Intellectual Browsing in the Library / Reading Groups

Intellectual Browsing in the Library

(reading groups next class)

Why Bother With This?

  1. I hope you can make one or more of the following discoveries:  information you didn’t know, a journal that interests you, or a topic that seizes you with desire for reading and writing.
  2. To experience how reading can serve as a catalyst for writing and thinking.
  3. Get introduced to your fellow writer and thinker’s work.
  4. You might begin to see how a personal blog, the NY Post, People Magazine, and the New England Journal of Medicine differ.  Who wrote these texts?
  5. To get acquainted with what I consider an exciting and intellectually stimulating place.

The Activity:  (take notes in your daybook)

  1. Walk over to the library with someone you don’t know very well, and chat with them about their intellectual interests.  What might they write about?  What is their major?  What are they really interested in?  Note your partner’s name and write down some of what they say to you.
  2. On the third floor of the library, you’ll see the most recent copies of publications St. John’s subscribes to.  I want you to GO SLOW and read the names of the journals and pause to flip through some of the pages.  These journals may first appear boring but end up being interesting.  When people miss the point of this activity, they go fast and just try to get it done.  Stay away from what you’d consider intellectually easy (for example, Sports Illustrated) and move toward something you’d say is more complex.  In your daybook, write down the names of three journals that look interesting to you.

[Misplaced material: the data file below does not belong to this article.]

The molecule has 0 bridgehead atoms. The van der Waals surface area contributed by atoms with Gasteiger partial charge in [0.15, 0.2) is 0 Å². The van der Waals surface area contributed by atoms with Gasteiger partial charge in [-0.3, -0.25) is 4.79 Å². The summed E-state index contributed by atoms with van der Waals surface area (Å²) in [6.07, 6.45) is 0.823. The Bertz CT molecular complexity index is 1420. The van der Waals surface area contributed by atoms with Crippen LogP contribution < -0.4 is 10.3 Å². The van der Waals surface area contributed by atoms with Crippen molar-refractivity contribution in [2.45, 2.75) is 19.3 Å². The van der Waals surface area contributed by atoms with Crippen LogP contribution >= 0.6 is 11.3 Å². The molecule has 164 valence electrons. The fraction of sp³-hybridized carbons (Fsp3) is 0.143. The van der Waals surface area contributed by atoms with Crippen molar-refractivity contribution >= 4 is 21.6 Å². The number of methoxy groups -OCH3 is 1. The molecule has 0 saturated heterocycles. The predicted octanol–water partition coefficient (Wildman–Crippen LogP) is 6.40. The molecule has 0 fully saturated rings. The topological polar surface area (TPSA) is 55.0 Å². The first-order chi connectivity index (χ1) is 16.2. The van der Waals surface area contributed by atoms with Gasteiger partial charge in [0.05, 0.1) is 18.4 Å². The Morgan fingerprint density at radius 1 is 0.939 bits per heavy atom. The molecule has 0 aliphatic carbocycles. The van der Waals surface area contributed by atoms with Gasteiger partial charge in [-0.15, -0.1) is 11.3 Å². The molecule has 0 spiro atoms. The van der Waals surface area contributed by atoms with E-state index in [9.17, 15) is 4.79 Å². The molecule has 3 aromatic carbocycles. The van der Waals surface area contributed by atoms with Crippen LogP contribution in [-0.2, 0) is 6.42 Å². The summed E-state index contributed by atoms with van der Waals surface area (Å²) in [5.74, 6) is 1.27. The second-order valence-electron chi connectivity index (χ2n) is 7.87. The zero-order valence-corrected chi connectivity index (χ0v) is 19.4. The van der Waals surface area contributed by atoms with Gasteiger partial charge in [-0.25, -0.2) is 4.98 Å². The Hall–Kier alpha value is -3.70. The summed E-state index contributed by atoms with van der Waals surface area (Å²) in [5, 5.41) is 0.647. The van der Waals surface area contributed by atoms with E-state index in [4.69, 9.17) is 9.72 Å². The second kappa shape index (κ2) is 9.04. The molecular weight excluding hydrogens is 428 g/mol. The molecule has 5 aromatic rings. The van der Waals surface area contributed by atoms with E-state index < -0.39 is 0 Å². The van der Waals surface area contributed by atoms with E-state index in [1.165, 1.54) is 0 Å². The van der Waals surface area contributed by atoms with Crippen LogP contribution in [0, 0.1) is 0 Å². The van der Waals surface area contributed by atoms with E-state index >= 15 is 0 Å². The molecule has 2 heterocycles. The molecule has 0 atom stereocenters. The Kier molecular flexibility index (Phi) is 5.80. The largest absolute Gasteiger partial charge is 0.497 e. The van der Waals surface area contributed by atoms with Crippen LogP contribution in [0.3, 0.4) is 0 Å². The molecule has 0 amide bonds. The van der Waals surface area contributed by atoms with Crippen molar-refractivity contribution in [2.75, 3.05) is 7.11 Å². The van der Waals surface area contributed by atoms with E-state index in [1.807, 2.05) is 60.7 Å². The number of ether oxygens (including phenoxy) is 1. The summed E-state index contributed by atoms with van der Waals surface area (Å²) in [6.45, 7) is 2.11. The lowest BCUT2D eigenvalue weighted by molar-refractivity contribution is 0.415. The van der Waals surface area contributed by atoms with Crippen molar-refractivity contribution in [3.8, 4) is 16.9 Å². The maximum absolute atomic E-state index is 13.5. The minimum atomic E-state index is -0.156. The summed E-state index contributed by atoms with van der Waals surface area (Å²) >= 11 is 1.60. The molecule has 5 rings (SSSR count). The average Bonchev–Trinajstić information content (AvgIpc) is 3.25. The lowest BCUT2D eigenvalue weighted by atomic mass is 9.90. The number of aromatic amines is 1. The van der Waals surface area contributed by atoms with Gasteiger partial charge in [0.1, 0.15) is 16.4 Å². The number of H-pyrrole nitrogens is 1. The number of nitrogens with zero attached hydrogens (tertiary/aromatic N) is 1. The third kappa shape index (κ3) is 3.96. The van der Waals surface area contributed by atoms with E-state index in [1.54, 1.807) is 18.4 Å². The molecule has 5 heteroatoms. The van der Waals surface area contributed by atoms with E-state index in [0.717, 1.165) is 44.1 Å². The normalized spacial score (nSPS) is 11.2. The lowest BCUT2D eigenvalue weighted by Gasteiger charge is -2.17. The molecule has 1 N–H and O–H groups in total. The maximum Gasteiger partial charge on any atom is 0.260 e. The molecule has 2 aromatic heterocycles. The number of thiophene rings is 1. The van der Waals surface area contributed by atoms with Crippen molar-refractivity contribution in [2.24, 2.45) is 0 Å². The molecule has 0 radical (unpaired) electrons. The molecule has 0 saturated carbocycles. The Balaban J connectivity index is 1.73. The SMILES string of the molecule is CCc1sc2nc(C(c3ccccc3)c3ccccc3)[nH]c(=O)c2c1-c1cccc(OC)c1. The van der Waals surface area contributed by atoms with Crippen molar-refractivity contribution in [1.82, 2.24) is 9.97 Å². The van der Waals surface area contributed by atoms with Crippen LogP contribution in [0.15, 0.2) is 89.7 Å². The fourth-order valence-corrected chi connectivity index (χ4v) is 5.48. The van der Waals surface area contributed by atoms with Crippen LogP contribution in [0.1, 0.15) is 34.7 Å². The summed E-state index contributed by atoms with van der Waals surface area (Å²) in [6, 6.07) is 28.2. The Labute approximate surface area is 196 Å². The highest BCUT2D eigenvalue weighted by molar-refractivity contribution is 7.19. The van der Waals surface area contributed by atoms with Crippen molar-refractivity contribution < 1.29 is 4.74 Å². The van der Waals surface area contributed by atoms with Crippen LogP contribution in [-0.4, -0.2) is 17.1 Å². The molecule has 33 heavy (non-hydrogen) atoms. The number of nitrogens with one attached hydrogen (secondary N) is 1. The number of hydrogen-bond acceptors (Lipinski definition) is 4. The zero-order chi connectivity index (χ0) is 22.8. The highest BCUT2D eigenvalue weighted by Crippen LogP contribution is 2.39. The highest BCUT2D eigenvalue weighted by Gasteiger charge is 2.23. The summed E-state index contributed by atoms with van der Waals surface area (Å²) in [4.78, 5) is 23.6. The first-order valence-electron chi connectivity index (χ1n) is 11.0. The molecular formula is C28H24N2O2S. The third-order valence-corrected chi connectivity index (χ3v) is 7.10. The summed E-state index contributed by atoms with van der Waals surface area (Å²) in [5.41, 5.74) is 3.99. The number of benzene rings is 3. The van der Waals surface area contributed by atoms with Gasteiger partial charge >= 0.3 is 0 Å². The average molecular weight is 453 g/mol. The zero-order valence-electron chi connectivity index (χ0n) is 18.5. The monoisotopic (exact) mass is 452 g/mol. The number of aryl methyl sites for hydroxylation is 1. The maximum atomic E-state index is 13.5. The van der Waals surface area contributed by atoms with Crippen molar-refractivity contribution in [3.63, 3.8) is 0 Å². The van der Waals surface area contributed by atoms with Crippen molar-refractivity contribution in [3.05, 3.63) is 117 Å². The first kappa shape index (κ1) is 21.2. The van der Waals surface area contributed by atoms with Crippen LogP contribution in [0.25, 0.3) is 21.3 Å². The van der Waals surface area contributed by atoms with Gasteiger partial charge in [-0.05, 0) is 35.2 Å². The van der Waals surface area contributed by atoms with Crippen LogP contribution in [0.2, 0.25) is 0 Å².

3. Next to the names of the three journals you’ve written down, choose 1 article from each journal that you might want to read.  Copy down the title of the article, the author’s name, and the page numbers that the article appears on.  For example, pgs. 13-43.
  4. Read at least 6 pages of an article.  If the article isn’t 6 pages in length, then read an additional article.  Copy down lines from the article that you find interesting.
  5. Using money on your Storm Card, photocopy at least one page of the article for reading groups next time.
  6. Be sure to note all the bibliographic information from the article you choose to read:  Author/s, Article Title, Journal Title, Volume, Issue, Date Published, Pages.


  1. For this week or next week, do a Reading For Writing (RFW) entry on your blog over the article you found in the library.  See the syllabus for a full description, but this means you’ll choose golden lines from the article.  Type up those lines in bold, and then free write after the quote sharing whatever the writing gets you to thinking about.
  2. Somewhere in the piece, tell us about who you visited with on the walk to the third floor.
  3. Be sure to use the “son of citation” website (or something like it) to give the full MLA works cited entry at the bottom of your post.
  4. Copy and paste that works cited entry into your “Reading Bibliography” tab on your blog.
  5. Print out a copy of the entry for reading groups next Wednesday.
  6. Be sure to bring your writing and the photocopied page to class next week.

Get the handout at TheTorg.Com

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